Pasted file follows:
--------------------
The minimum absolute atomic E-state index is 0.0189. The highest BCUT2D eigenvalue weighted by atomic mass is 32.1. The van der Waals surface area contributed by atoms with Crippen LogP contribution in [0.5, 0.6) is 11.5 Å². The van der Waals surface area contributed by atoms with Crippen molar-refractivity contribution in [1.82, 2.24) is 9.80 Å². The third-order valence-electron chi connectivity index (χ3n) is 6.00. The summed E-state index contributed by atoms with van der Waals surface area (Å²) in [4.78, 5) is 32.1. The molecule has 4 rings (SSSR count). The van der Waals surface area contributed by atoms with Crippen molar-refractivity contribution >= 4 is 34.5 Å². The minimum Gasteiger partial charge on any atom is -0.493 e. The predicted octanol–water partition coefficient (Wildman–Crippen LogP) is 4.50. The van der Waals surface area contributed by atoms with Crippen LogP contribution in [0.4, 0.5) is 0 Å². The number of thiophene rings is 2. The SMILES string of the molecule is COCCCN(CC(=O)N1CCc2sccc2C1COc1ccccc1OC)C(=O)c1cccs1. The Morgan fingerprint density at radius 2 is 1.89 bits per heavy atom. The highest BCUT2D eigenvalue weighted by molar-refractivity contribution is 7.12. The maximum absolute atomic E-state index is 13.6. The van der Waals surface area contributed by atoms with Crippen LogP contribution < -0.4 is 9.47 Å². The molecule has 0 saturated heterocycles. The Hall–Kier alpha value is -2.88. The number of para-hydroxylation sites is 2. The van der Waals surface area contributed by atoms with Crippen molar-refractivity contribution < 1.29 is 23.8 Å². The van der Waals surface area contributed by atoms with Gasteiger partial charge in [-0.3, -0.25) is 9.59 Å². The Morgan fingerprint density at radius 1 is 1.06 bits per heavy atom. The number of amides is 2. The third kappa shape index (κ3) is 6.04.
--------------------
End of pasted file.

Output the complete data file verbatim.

The minimum absolute atomic E-state index is 0.0189. The highest BCUT2D eigenvalue weighted by atomic mass is 32.1. The van der Waals surface area contributed by atoms with Crippen LogP contribution in [0.5, 0.6) is 11.5 Å². The van der Waals surface area contributed by atoms with Crippen molar-refractivity contribution in [1.82, 2.24) is 9.80 Å². The third-order valence-electron chi connectivity index (χ3n) is 6.00. The summed E-state index contributed by atoms with van der Waals surface area (Å²) in [4.78, 5) is 32.1. The molecule has 4 rings (SSSR count). The van der Waals surface area contributed by atoms with Crippen molar-refractivity contribution >= 4 is 34.5 Å². The minimum Gasteiger partial charge on any atom is -0.493 e. The predicted octanol–water partition coefficient (Wildman–Crippen LogP) is 4.50. The van der Waals surface area contributed by atoms with Crippen LogP contribution in [0.4, 0.5) is 0 Å². The number of thiophene rings is 2. The SMILES string of the molecule is COCCCN(CC(=O)N1CCc2sccc2C1COc1ccccc1OC)C(=O)c1cccs1. The Morgan fingerprint density at radius 2 is 1.89 bits per heavy atom. The highest BCUT2D eigenvalue weighted by molar-refractivity contribution is 7.12. The maximum absolute atomic E-state index is 13.6. The van der Waals surface area contributed by atoms with Crippen LogP contribution < -0.4 is 9.47 Å². The molecule has 0 saturated heterocycles. The Hall–Kier alpha value is -2.88. The number of para-hydroxylation sites is 2. The van der Waals surface area contributed by atoms with Crippen molar-refractivity contribution < 1.29 is 23.8 Å². The van der Waals surface area contributed by atoms with Gasteiger partial charge in [-0.3, -0.25) is 9.59 Å². The Morgan fingerprint density at radius 1 is 1.06 bits per heavy atom. The number of amides is 2. The third kappa shape index (κ3) is 6.04.